A feasibility study for a regional water utility in Lucas County and as many as four neighboring counties was green-lighted Friday when the Lucas County commissioners approved their $50,000 share of its cost.
The purpose of the study is to identify possibilities for Toledo and its neighbors to cooperate on water treatment and distribution to eliminate facilities duplication and cost, county and city officials said after the commissioners’ vote.
“This is something that we’ve talked about and walked away from, and talked about and walked away from, since 1996,” Pete Gerken, the commissioners’ president, said before noting that at that time, both he and fellow commissioner Tina Skeldon Wozniak were on Toledo City Council.
The study is to be managed by the Toledo Metropolitan Area Council of Governments.
City council approved its $50,000 contribution to the study’s $200,000 cost in August. The city and county funds match a $100,000 Local Government Improvement Fund grant from the Ohio Department of Development.
Deputy Mayor Steve Herwat said that while prior city administrations “have not been interested in pursuing this,” Mayor Mike Bell began discussions with suburban leaders about the idea even before he was sworn in three years ago.
The study, Mr. Herwat said, will be “an exploratory effort to determine what would be necessary to set up a water district.”
Officials from Wood, Fulton, Ottawa, and Monroe counties have been invited to participate, he said.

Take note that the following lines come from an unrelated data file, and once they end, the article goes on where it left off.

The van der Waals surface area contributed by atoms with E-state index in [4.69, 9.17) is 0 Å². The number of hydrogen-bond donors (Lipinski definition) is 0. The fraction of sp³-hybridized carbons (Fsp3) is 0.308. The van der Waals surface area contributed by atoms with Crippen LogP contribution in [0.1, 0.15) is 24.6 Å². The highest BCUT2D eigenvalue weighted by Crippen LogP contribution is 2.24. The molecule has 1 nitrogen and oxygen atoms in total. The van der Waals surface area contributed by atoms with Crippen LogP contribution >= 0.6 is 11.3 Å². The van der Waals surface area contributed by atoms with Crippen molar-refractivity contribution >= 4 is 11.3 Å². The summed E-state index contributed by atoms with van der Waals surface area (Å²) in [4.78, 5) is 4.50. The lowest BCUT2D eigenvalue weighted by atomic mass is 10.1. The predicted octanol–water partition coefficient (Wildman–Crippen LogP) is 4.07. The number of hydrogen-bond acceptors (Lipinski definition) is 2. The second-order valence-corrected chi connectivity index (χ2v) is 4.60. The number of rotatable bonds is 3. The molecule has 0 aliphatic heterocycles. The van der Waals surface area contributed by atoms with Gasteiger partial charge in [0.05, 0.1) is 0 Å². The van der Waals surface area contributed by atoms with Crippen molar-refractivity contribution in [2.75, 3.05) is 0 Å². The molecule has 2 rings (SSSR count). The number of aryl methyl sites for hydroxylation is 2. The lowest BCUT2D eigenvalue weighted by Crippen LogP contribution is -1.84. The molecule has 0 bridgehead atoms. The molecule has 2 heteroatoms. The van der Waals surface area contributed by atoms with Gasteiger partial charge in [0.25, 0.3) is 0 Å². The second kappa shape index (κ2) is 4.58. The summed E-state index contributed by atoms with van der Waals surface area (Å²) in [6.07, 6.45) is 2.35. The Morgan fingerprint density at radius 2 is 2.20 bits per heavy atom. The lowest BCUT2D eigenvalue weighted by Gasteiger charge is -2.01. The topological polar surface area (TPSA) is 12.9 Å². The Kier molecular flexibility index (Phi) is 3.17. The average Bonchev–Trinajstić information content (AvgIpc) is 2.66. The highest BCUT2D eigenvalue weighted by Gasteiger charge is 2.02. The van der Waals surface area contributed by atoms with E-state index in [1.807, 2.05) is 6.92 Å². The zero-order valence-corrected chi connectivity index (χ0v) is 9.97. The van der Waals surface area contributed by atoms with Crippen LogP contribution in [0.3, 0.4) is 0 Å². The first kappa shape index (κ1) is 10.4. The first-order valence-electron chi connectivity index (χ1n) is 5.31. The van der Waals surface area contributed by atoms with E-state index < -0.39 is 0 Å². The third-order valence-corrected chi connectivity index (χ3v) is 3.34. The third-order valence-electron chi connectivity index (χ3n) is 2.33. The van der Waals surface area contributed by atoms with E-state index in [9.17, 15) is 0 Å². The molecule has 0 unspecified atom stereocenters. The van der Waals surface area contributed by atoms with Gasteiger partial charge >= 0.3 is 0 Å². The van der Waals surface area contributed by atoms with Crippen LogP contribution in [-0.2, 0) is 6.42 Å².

Duplication of water infrastructure, including treatment facilities, water tanks, and distribution mains is “really a burden on the region, it makes the region less competitive,” said Warren Henry, the metropolitan council's vice president for transportation.
But while collaboration offers prospects for “considerable savings,” Mr. Henry said, regionalization efforts elsewhere have not been easy.
Mr. Gerken agreed that there “will be a hard decision at the end of this,” because establishing a regional water utility would likely result in rate increases for some area water users, while others’ rates would drop.
But more important to the Toledo area’s economic future, the county commissioners’ president said, is “good water, plenty of it, and stable, predictable rates.”
Fellow commissioner Carol Contrada said the metropolitan council is best suited to oversee the study because it "provides a neutral forum."
TMACOG staff have reviewed proposals from three potential consultants and are prepared to recommend one, Mr. Henry said.
The study “has to be done with full transparency” and involvement of all potential constituents, he said, acknowledging the credibility problem its recommendations will have if any interested party perceives bias.
Mr. Herwat said work on the study is expected to start early next year.
In other business, the county commissioners awarded a contract to The Blade to publish the county’s annual delinquent-tax list. Though higher, at $74.97 per column inch for the first publication and $53.30 per column inch for the second, than the only other bid, from the Toledo Free Press, the Lucas County Auditor’s Office recommended The Blade’s bid as best for the contract.
Contact David Patch at: dpatch@theblade. 419-724-6094.